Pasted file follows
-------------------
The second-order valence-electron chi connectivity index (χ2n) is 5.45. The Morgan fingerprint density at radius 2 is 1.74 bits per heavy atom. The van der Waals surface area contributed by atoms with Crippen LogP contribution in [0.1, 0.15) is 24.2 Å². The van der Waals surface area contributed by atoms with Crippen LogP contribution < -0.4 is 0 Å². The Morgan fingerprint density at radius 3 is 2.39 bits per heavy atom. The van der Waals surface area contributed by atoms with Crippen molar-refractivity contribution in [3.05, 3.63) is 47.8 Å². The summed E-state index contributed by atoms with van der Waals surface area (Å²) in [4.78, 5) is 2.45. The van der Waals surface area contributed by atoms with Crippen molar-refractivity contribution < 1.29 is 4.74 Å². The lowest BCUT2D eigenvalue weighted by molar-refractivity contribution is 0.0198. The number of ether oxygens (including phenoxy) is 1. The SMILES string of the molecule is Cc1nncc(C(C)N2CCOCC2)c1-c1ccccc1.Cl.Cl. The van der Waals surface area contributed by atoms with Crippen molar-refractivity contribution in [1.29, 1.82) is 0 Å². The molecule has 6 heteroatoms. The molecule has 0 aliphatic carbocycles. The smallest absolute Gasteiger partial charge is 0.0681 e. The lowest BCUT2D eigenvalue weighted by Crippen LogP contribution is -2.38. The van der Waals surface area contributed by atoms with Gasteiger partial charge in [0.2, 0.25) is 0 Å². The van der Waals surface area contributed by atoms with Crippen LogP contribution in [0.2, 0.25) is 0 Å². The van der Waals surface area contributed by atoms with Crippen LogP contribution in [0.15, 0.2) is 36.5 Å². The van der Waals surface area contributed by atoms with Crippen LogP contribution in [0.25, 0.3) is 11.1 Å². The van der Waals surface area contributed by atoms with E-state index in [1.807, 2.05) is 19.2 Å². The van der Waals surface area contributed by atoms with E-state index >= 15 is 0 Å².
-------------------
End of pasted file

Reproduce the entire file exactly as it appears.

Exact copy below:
The second-order valence-electron chi connectivity index (χ2n) is 5.45. The Morgan fingerprint density at radius 2 is 1.74 bits per heavy atom. The van der Waals surface area contributed by atoms with Crippen LogP contribution in [0.1, 0.15) is 24.2 Å². The van der Waals surface area contributed by atoms with Crippen LogP contribution < -0.4 is 0 Å². The Morgan fingerprint density at radius 3 is 2.39 bits per heavy atom. The van der Waals surface area contributed by atoms with Crippen molar-refractivity contribution in [3.05, 3.63) is 47.8 Å². The summed E-state index contributed by atoms with van der Waals surface area (Å²) in [4.78, 5) is 2.45. The van der Waals surface area contributed by atoms with Crippen molar-refractivity contribution < 1.29 is 4.74 Å². The lowest BCUT2D eigenvalue weighted by molar-refractivity contribution is 0.0198. The number of ether oxygens (including phenoxy) is 1. The SMILES string of the molecule is Cc1nncc(C(C)N2CCOCC2)c1-c1ccccc1.Cl.Cl. The van der Waals surface area contributed by atoms with Crippen molar-refractivity contribution in [1.29, 1.82) is 0 Å². The molecule has 6 heteroatoms. The molecule has 0 aliphatic carbocycles. The smallest absolute Gasteiger partial charge is 0.0681 e. The lowest BCUT2D eigenvalue weighted by Crippen LogP contribution is -2.38. The van der Waals surface area contributed by atoms with Gasteiger partial charge in [0.2, 0.25) is 0 Å². The van der Waals surface area contributed by atoms with Crippen LogP contribution in [0.2, 0.25) is 0 Å². The van der Waals surface area contributed by atoms with Crippen LogP contribution in [0.15, 0.2) is 36.5 Å². The van der Waals surface area contributed by atoms with Crippen LogP contribution in [0.25, 0.3) is 11.1 Å². The van der Waals surface area contributed by atoms with E-state index in [1.807, 2.05) is 19.2 Å². The van der Waals surface area contributed by atoms with E-state index >= 15 is 0 Å².